“I think Ackman is smart, but I think he’s absurd to have a major short position,” Icahn said.
“No professional [investor] would really want to be short a company where” Icahn owns 21% of the stock, he said. Translation: Don’t bet against me.
Herbalife() had been in hot water up until July when it agreed to pay $200 million to the U.S Federal Trade Commission after a two year investigation into its sales practices.
The settlement cleared Herbalife of any illegality, but the FTC made it clear that the company would have to be more transparent to its distributors and consumers.
Hon Hai Precision Industry of Taiwan has already begun to restructure Sharp’s personnel management system and organization in earnest since it acquired the struggling Japanese electronics maker a month ago Monday.
Sharp, the first leading Japanese electronics company acquired by a foreign company, is faced with drastic changes brought by Hon Hai, also known as Foxconn, to turn around the Osaka-based company.
At Sharp’s head office, relocated to Sakai from Nishi-tanabe as a result of the acquisition, company President and CEO Tai Jeng-wu, the No. 2 man at Foxconn, claps his hands in worship in front of a Shinto shrine on its premises before the meeting that starts at 8 a.m. every morning. Tai, 65, who was dispatched to lead the new subsidiary’s restructuring, began the practice in Taiwan and continues it in Japan.
Tai, who took the helm at Sharp on Aug. 13, studied accounting and Japanese language at the Tatung Institute of Technology established by major Taiwanese electrical and electronic equipment maker Tatung group. He joined Tatung after graduating from the institute and was dispatched to Japan as a resident official, among other assignments.
In 1986, Tai joined Foxconn and made a name for himself by succeeding in arranging a deal with Sony. He has since become Foxconn Chairman Terry Gou’s right-hand man. Gou is often in Taiwan and China, and Tai is in touch with him almost every day.
Gou has a cheerful demeanor and speaks loudly. Tai is generally considered an aide to Gou, but he has already begun to develop a management stance of his own.
Upending the system
At a management strategy meeting in late August, Sharp officials were surprised at Tai’s familiarity with the company’s operations, because he said that he would end the existing “rotation system.”
This is a personnel management practice by which young employees are assigned to three separate sections, thereby producing workers with knowledge outside their field of specialty, rather than being expert exclusively in a specific area.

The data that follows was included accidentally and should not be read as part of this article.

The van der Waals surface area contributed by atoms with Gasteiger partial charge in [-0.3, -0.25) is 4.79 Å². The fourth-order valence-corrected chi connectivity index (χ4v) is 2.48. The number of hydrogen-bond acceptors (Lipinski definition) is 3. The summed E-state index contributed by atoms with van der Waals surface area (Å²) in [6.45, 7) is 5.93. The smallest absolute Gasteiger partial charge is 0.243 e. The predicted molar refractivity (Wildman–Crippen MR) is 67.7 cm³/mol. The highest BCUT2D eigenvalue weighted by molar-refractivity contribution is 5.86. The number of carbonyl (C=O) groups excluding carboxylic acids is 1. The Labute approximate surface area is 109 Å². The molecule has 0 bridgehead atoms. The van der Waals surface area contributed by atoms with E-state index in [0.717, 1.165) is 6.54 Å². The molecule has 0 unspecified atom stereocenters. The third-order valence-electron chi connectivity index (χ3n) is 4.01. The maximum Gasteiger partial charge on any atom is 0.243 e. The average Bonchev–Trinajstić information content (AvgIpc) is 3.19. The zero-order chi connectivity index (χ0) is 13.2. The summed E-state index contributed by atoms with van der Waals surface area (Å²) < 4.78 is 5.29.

The system was promoted by Sharp’s fourth president, Katsuhiko Machida, who was credited with a steep increase in the company’s earnings in the first half of the 2000s due to his avowed policy of replacing all cathode-ray tube TVs with liquid crystal display panels. Although the rotation system was identical to Sharp’s, Tai readily ended it because Foxconn usually requires workers to specialize in specific fields upon joining the company and continue improving their specialty.
An organizational reform announced on Aug. 26, exactly two weeks after Foxconn’s acquisition of Sharp, included the creation of the President’s Office to support Tai.
“The President’s Office is like the prime minister’s office, and the head of it is like the chief cabinet secretary,” a Sharp official said, because the new office is not only responsible for bundling secretaries for executives and overseeing management plans but is also tasked with putting Sharp under Foxconn’s control.
The office is staffed with 200 members and includes officials in charge of structural reforms, personnel management, legal affairs, information technology, public relations and external affairs.
It plans to sell off four airports and two port terminals as well as offer contracts to private firms for a wide range of projects from building new roads to running mining projects.
President Michel Temer, sworn in two weeks ago after his predecessor Dilma Rousseff, was removed from office, said the plan would boost growth and jobs.
“The state cannot do it all,” he added.
The plans are part of the new president’s “Crescer” (“Grow”) initiative, which aims to increase private investment in the country, in an attempt to address its huge budget deficit amid the country’s worst recession in 80 years.
Brazil’s economy contracted 3.8% last year, and is expected to shrink a further 4.3% this year, according to the Organisation for Economic Co-operation and Development (OECD).
Mr Temer was vice-president, but took over as president at the end of August after Ms Rousseff was impeached and removed from office on charges of illegally manipulating the government’s accounts.
He has pledged to make pension and labour reforms as well as make infrastructure investments more attractive to private firms and foreign investors.
The government will scrap a rule that state-run oil firm Petrobras has to have a 30% stake in all new oil reserve developments.
And auction rules will be printed in English as well as Portuguese in a bid to attract overseas investors.